Album Reviews Subsignal - La Muerta

Published on 30th April 2018

Subsignal – La Muerta


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Beautiful and Monstrous, released in 2009, is a wonderful showcase for the restless and creative spirit which lies at the very heart of progressive rock. Soaring melodies which fondly linger in the memory are cradled in layers of delicious harmonies, built on the bedrock of a spellbinding musical and technical virtuosity which provides a compelling enthusiasm and energy. It also carries the unmistakable footprint of the Sieges Even project with which Arno Menses and Markus Stefan were previously involved; crunching foundations built on steely guitar driven textures and an uncompromising commitment to beautiful lyrics.

La Muerta is now the fifth studio album to join this fascinating journey from German band Subsignal and is a triumphant return to the clarity of vision, character and sparkling synergy of that original debut release. With it comes an almost irrepressible sense of spontaneity and an outpouring of exuberance which delights in having found a voice and a stage through which it can paint deeply personal and highly emotional musical vignettes.

What strikes you most on hearing this album are the organic progressions and the natural transitions which bind the inventive song writing and intricate compositions together to form a seamless musical experience. The music feels instinctive, flowing with a natural dynamism and exhilarating passion that sweeps you along with its vibrancy and resonances. Arno Menses vocals are utterly bewitching, his voice perfectly nuanced in delivering spine tingling solos or weaving gorgeous cascading harmonies.

The vocal arrangements also provide the building blocks for some of the standout highlights of this album. There is a playful delight in experimenting with a series of contrasts; what you hear is almost as important as what you sometimes don’t hear. Intense musical passages abruptly fade away into tranquil interludes, lusciously filled soundscapes transitioning to silent backgrounds which frame a lone voice or instrument – carefully orchestrated and mesmerising in its effectiveness.

Yet this in turn unlocks another insight into what makes this album such a success. I fancy much greater prominence and importance has been afforded to the role of the keyboards, both as a lead instrument as well as the provider of the foundations on which the contrasts are being built. Listen carefully. There is a dazzling array in the way the keyboards are deployed. The glorious explosion of synths at the start of Every Able Hand segue to plucked harpsichord strings, replaced in turn by smouldering Hammond-esque backdrops.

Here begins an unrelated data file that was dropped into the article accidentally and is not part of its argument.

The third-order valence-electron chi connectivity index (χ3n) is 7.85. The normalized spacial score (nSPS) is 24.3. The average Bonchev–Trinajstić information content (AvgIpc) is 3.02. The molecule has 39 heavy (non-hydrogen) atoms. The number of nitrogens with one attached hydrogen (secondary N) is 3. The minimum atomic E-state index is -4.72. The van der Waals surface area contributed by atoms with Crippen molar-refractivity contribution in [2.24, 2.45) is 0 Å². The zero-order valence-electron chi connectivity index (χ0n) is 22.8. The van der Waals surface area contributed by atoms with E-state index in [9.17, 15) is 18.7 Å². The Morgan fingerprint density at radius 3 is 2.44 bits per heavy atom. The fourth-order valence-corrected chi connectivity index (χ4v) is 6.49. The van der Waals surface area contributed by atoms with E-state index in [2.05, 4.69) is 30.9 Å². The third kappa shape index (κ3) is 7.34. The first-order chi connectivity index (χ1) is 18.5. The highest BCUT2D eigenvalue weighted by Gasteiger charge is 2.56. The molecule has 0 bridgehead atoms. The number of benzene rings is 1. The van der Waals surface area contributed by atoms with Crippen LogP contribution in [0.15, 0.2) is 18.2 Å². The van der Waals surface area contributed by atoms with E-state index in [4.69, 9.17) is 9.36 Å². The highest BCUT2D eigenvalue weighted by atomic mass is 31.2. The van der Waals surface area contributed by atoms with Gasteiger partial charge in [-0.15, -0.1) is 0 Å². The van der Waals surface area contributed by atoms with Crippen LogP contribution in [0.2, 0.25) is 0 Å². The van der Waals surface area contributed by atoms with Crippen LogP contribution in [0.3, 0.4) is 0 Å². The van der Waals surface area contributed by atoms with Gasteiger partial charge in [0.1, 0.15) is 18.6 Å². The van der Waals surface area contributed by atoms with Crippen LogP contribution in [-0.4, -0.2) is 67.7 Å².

But just as the keyboards threaten to hog the limelight, Markus Steffen unleashes the most jaw dropping guitar solo, precise in its staccato hitting of accentuated notes before cutting lose into a glorious riff which sets up the keyboards to take over again. This flurry of energy dissipates in a blink of an eye with Teardrops Will Rise In Source Of Origin, an exquisitely gentle acoustic guitar passage framed against a slightly echoed background, tender and delicate.

The scale and diversity of the tracks we are offered is impressive. The Passage is an impressive combination of power riffing segments bookended with serene rippling piano. The Bells of Lyonesse is compelling in the anthemic refrain it unleashes, sumptuous in the powerful melodic arrangements which quickly settle in the mind. Even Though The Stars Don’t Shine is playful, inventive but with melancholic overtures. And Some Kind of Drowning is a tingling, emotional duet with Marjana Semkina of iamthemorning, a forlorn solo piano carrying haunting, heartbreaking lyrics.

The production is excellent; the sound is clean and crisp with a spacious separation in the mix which allows for a vivid articulation of each instrument. The overall effect is the creation of a remarkable album, bristling with imagination and suffused with a reflective spirit of lively musical adventure and discovery. After The Beacons of Somewhere Sometime (2015) it represents a significant evolution in the journey on which this band has embarked and feels like a welcome revitalising of the exciting, progressive and always enjoyable Subsignal spirit.

TRACK LISTING
01. 271 Days (1:03)
02. La Muerta (6:00)
03. The Bells Of Lyonesse (4:59)
04. Every Able Hand (4:45)
05. Teardrops Will Rise In Source Of Origin (2:05)
06. The Approaches (4:52)
07. Even Though The Stars Don’t Shine (5:14)
08. The Passage (7:23)
09. When All The Trains Are Sleeping (5:27)
10. As Birds On Pinions Free (5:40)
11. Some Kind Of Drowning (5:34)

Total Time – 53:02

MUSICIANS
Dirk Brand – Drums
Markus Maichel – Keyboards
Arno Menses – Vocals
Ralf Schwager – Bass
Markus Steffen – Guitars
~ With:
Marjana Semkina (iamthemorning) – Vocals (track 11)
Markus Jehle (RPWL) – Piano (track 11)
Kalle Wallner (RPWL, Blind Ego) – Additional Guitars
Yogi Lang (RPWL) – Additional Keyboards

ADDITIONAL INFO
Record Label: Gentle Art of Music / Soulfood
Catalogue#: CD Digipak – GAOM058; Double Vinyl Gatefold – GAOM058LP
Country of Origin: Germany
Date of Release: 25th May 2018

LINKS
Subsignal – Website | Facebook | Soundcloud | Twitter | Youtube

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